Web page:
Critical Voices: alt-J, <i>This Is All Yours</i>

Critical Voices: alt-J, This Is All Yours

By:
09/25/2014

Alt-J’s new album, This Is All Yours, is like cappuccino-flavored potato chips: mystifying and unconventional, yet also a joyride for the senses. Building upon their hit debut album An Awesome Wave, alt-J undeniably confirmed its broad repertoire and eclectic influences loudly and clearly, just like their smooth, abstract lyrics. 

A softer and more intricate mix of instrumentals, tones, and beats sets this album apart from the emphatic, booming bass of fan favorites like “Fitzpleasure” or “Tessellate” from their debut release. “Hunger of the Pine” is undoubtedly the masterpiece of the album that seamlessly combines dub, saxophone, drums and, most importantly, a Miley Cyrus sample to create a banger.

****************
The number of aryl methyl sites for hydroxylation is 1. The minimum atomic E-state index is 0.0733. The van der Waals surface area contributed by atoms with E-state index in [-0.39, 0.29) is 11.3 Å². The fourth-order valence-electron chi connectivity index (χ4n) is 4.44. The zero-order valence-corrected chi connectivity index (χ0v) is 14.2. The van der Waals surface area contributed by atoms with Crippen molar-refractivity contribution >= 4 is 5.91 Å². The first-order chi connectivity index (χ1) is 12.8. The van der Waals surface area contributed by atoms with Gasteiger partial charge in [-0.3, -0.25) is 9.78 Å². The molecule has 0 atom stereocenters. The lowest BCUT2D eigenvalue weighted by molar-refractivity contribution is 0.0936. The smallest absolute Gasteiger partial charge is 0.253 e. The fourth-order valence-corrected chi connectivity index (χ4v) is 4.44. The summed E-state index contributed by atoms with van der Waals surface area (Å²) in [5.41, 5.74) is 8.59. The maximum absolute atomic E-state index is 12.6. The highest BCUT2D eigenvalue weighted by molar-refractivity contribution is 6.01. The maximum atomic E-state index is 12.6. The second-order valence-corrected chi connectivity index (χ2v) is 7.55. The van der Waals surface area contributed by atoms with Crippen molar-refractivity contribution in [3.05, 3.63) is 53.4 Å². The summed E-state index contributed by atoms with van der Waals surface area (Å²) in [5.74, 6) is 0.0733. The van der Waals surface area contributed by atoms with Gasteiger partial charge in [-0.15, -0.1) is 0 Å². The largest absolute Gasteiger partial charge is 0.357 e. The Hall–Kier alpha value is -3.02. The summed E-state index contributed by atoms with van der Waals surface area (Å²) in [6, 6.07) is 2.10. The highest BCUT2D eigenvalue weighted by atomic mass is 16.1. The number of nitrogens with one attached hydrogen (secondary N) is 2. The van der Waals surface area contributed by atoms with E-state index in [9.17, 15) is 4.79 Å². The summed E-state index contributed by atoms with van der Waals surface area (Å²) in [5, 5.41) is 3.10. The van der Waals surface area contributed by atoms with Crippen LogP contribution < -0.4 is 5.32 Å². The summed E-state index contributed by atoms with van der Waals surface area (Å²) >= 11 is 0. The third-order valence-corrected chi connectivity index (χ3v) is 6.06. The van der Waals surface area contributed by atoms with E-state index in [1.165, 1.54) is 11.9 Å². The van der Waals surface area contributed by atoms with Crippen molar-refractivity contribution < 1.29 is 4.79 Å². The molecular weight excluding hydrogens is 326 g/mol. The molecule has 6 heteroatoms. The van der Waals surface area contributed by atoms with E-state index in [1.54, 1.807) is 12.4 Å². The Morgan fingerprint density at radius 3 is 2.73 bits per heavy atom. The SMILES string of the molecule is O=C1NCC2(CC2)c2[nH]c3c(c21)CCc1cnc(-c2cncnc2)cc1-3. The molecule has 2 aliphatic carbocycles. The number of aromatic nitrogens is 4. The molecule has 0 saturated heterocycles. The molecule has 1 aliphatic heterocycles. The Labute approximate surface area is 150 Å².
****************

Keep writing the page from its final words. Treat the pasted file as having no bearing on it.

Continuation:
The album’s experimentation may leave you feeling as if you have fallen down the proverbial rabbit hole. Alt-J flips your listening experience upside down by creating a collection of songs that could have been recorded by multiple artists spanning across a wide range of genres, from folk-infused alternative, to synth-heavy dance jams. 

Without a common musical identity, This Is All Yours is thematically inconsistent, its aural melange more distracting than meaningful. Alt-J’s style resonates with listeners throughout the album at different times, but those may be few and far between with the amount of variety in their sound. Though each track presents a new element to layer atop the band’s confused and unique resume, without cohesiveness between songs, the album as a whole falls short. 

Proving that they are not defined by genre, but by the lack thereof, alt-J has once again broken down—or ignored—the boundaries that separate genres. On their sophomore effort, alt-J lose the single awesome wave that defined their first release, and run freely through a pine forest of disparate genres, leaving the listener hungry for a sense of cohesion. 

Voice’s Choices: “Hunger of the Pine,” “Nara”

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Dinah Farrell


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